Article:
Lecturer delves into past to mark ferry port’s future

Historian and University of Portsmouth politics lecturer Dr Graham Heaney has researched the history of Portsmouth’s Isle of Wight Ferry port for the opening of Wightlink’s new customer building.

Portsmouth Power Station and Camber Dock 1950 ©Historic England

The three-storey building, part of the ferry company’s  £45 million investment in the Portsmouth-Fishbourne route, opens its doors to customers for the first time today and features a display about the heritage of the site – the former Camber Dock.

Dr Heaney, below, has been delving into the archives to find out more about the area as the city grew in importance and prosperity over the centuries. He has also sourced maps and photographs to give modern travellers an idea of what today’s busy ferry port used to look like. One shows polar explorer Captain Robert Falcon Scott’s ship Discovery at the site. The ship had its hull refitted in Portsmouth in 1925.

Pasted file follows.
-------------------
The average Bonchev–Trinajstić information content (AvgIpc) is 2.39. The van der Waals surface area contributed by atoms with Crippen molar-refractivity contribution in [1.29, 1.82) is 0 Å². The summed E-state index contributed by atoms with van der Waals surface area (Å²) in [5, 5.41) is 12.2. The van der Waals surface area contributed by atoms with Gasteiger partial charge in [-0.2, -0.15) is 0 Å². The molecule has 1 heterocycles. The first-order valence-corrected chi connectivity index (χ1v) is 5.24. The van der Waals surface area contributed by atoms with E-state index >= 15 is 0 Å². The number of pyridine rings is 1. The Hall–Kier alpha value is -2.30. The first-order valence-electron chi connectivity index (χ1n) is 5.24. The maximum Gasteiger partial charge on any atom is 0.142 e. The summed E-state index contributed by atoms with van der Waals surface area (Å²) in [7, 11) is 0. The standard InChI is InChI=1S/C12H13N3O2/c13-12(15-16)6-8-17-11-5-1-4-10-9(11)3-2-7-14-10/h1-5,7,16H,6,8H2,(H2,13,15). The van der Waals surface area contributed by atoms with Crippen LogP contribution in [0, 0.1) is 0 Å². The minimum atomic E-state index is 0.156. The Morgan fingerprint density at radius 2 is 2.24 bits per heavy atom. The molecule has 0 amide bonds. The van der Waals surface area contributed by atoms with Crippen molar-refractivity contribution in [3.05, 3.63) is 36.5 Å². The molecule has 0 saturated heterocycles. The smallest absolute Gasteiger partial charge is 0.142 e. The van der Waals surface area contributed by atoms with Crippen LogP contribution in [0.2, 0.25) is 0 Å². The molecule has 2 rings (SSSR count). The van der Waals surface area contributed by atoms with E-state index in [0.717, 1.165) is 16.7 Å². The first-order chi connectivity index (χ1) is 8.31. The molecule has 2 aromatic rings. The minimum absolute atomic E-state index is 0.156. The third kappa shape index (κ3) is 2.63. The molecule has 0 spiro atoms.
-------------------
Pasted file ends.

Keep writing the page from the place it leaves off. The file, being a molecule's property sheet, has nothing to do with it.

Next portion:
He said: “Wightlink’s present car ferry port, located between Gunwharf Quays (the Royal Navy’s former HMS Vernon base), the LandRover BAR headquarters and lively Spice Island, became a dry dock in 1863, following the passage of a special Act of Parliament. Later it was used as a quay for collier ships to supply the city’s coal-fired power station which was demolished in 1977. Isle of Wight car ferries first sailed from nearby Broad Street and moved to their present berth in 1982.”

Large granite blocks that originally lined the dry dock, discovered during Wightlink’s construction works in summer 2017, have been salvaged and placed around the site as seats.

“Wightlink and our predecessor ferry companies have a history of looking to the future,” says Wightlink Chief Executive Keith Greenfield. “Our new hybrid energy ship Victoria of Wight will be the most environmentally friendly on the Solent when she arrives this summer, but we are also proud of our long history of serving the Isle of Wight and transporting millions of people across the water for holidays and business. We hope customers will enjoy discovering more about our heritage at the port.”

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  1. I have recently moved to Portsmouth into the former Wightlink HQ building, Quay House in Broad Street and recently started working at the university. I am really interested in finding out about the history of where I live and received a book on the history of Spice island / The Point for Christmas. I can see the ferries departing and arriving daily from their new port from the windows of my new home. Thank you for your article, it made for a fascinating read.

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